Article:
Write a character sketch of Rakesh concerning his overall personality and the cause of his change of behavior toward his father toward the end of "A Devoted Son."

From boyhood, Rakesh in "A Devoted Son" has been devoted to his parents. He expresses this in various ways. As his father grows old and needs more care, Rakesh continues to tend to his needs. Even at the end, he is respectful and attentive to his father, but his perspective as a physician causes him to become unaware of his father's traditional values.

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In a character sketch, we reflect on what makes a character tick, what drives his personality, and his relationships with other people. We dig into his traits and his motives, his words and actions, and we try to draw some conclusions about what this character is meant to teach us.

With that foundation, let's explore Rakesh in Anita Desai's "A Devoted Son." Rakesh is the title character in this story, and he is indeed a devoted son. For most of the story, he treats his father with the utmost respect. Even after Rakesh becomes a doctor, for instance, he continues to practice the traditional act of bowing to touch his father's feet.

Rakesh is grateful for his chance at an education, and he takes full advantage of both his natural talent and intelligence and the opportunities he is given. He goes to the US and finds great success as a doctor, but then he returns home to India and settles into a blended life there. He marries the girl his parents choose for him and is an attentive husband and father, but he also starts his own clinic to provide medical care for the people of his home region. All the while, he continues to show great respect and care for his parents.

This respect and care continues even after Rakesh's mother dies and his father grows ill and irritable. Rakesh sits with his father every morning, reading the newspaper to him. But as time passes, Rakesh begins to behave rather differently toward his father, at least in his father's eyes. Rakesh wants his father around as long as possible, and as the older man grows weaker, Rakesh develops a medical plan that includes changes in diet and medicine. He honestly believes that he is doing his best to care for his father in the last stage of his life, but his father doesn't see it that way. He finds Rakesh's behavior controlling and oppressive.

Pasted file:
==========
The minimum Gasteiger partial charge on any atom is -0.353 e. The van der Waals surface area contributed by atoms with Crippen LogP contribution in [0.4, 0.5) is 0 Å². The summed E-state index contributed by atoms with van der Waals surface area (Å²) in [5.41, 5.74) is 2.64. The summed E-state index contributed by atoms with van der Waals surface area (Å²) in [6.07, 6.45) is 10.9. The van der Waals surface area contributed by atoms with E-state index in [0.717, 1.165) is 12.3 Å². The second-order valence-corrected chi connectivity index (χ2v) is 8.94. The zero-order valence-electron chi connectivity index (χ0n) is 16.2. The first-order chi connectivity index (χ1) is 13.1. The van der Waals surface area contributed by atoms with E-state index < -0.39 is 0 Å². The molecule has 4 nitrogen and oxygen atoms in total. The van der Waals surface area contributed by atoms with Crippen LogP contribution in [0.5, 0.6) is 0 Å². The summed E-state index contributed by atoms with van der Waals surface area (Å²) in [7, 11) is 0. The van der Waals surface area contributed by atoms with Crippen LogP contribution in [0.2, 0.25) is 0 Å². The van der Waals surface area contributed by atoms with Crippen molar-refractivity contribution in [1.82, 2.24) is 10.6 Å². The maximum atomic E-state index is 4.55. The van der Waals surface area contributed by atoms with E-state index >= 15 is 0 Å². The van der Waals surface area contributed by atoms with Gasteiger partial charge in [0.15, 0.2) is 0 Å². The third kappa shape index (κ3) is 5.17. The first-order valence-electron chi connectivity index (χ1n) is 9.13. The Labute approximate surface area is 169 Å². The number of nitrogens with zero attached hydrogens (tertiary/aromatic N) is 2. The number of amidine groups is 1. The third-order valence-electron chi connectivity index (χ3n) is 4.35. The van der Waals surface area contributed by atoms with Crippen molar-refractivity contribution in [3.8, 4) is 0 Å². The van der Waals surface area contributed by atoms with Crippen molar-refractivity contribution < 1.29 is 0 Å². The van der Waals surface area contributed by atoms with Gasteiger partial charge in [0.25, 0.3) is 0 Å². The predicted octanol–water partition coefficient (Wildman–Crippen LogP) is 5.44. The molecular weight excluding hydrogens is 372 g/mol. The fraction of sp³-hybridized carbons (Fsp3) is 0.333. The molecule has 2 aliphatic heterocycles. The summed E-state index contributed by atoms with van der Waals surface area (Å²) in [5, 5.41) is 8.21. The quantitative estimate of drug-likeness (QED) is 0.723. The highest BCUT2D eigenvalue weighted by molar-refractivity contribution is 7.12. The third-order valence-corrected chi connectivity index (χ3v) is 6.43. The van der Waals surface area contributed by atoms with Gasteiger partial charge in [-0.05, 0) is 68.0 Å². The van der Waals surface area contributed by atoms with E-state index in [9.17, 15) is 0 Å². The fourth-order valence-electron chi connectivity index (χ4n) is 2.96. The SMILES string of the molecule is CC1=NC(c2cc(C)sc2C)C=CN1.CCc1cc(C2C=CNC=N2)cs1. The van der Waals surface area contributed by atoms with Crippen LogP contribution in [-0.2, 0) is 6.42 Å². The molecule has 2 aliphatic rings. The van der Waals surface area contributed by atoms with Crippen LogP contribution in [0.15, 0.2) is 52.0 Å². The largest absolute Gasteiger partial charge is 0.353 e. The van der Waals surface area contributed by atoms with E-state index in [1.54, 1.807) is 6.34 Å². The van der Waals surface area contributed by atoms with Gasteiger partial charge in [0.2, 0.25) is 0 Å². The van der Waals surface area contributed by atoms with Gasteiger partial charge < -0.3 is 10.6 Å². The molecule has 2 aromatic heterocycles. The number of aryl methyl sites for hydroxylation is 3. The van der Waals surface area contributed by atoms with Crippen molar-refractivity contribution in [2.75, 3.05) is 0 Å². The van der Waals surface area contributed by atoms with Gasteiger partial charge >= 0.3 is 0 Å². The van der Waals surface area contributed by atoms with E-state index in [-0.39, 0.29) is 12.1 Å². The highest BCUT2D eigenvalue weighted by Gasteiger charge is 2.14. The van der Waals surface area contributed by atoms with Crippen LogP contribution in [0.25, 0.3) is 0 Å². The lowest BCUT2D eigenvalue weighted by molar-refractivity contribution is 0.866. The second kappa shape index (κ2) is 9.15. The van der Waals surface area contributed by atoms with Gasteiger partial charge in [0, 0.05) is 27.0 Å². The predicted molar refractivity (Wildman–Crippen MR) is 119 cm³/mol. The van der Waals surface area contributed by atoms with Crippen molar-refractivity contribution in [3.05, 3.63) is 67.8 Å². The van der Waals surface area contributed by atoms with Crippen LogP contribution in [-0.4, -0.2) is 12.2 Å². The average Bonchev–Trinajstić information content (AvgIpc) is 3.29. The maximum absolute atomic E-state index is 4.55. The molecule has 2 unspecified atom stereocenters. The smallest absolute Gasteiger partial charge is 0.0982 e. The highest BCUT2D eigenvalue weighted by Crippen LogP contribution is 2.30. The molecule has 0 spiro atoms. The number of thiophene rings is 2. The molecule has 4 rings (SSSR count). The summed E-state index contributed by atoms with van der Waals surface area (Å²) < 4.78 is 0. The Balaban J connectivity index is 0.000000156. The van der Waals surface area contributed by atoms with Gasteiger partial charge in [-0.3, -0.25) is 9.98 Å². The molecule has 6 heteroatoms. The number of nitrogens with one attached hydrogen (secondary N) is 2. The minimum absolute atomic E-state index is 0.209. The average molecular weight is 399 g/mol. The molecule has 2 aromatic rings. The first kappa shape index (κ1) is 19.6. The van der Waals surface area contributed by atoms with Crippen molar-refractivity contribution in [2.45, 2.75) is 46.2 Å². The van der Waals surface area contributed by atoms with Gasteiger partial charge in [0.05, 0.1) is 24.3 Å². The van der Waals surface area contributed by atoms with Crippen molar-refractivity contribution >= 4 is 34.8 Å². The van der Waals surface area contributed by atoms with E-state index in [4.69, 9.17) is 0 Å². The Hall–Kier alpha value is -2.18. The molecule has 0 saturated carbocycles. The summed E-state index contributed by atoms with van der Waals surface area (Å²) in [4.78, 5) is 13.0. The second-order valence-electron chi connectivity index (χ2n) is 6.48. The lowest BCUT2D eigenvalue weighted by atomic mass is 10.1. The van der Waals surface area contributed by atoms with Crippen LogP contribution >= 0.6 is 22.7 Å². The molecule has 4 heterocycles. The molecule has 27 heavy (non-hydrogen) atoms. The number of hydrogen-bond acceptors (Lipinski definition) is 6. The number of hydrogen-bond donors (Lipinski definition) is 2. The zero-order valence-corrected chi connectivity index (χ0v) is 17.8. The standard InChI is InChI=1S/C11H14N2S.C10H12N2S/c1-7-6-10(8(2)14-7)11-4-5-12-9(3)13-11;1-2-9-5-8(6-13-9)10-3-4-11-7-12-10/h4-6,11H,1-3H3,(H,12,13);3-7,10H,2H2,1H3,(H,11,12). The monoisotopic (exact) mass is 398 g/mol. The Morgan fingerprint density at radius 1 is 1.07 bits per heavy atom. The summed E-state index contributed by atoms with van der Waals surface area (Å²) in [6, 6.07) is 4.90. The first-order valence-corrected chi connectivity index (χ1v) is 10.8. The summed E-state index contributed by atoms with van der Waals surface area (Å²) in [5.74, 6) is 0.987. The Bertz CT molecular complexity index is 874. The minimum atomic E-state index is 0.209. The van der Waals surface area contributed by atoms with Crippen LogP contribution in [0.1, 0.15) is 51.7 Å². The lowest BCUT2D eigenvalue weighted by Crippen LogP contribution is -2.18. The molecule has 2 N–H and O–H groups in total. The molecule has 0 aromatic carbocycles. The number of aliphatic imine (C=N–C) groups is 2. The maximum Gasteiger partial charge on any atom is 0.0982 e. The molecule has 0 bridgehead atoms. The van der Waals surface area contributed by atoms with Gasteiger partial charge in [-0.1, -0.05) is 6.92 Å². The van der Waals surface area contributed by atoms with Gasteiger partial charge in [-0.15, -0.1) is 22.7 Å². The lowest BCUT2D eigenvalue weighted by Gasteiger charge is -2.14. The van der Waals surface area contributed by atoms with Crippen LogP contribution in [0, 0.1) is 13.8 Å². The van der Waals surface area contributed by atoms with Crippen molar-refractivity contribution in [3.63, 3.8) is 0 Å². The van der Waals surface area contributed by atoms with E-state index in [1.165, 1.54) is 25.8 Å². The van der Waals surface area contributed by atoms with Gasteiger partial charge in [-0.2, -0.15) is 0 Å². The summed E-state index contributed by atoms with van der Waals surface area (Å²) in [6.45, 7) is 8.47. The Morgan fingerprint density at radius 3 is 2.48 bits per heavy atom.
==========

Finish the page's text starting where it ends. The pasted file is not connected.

Rakesh is no longer acting like a traditional Indian son but, rather, like a doctor. He prohibits his father's favorite foods and prescribes a regimen of pills to help his father live longer. His intentions and motives are pure and out of love, but he fails to realize that his father would rather follow the natural rhythms of life to the end rather than be restricted. Rakesh's modern ideas have finally caught up with the family and prevented him from seeing his father's real needs.

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In the short story "A Devoted Son" by Anita Desai, Rakesh is the son of illiterate parents in an Indian village. He is deeply devoted to his parents in a traditional way, which Desai illustrates by having him touch his father's feet when he greets him as a sign of respect. Later, Rakesh also demonstrates his respect for his parents and for tradition by agreeing to marry a village girl his mother finds for him instead of a foreigner. Rakesh never deviates from his profound respect for his parents. Even later in the story, when his father is old and Rakesh is caring for him, he does it out of profound respect.

If Rakesh's respect for his parents and for tradition was all that distinguished him, he might have disappeared into obscurity. However, he is also a brilliant student. He goes off to study in America and then returns to his hometown to set up his practice, becoming rich and amazing his parents and neighbors.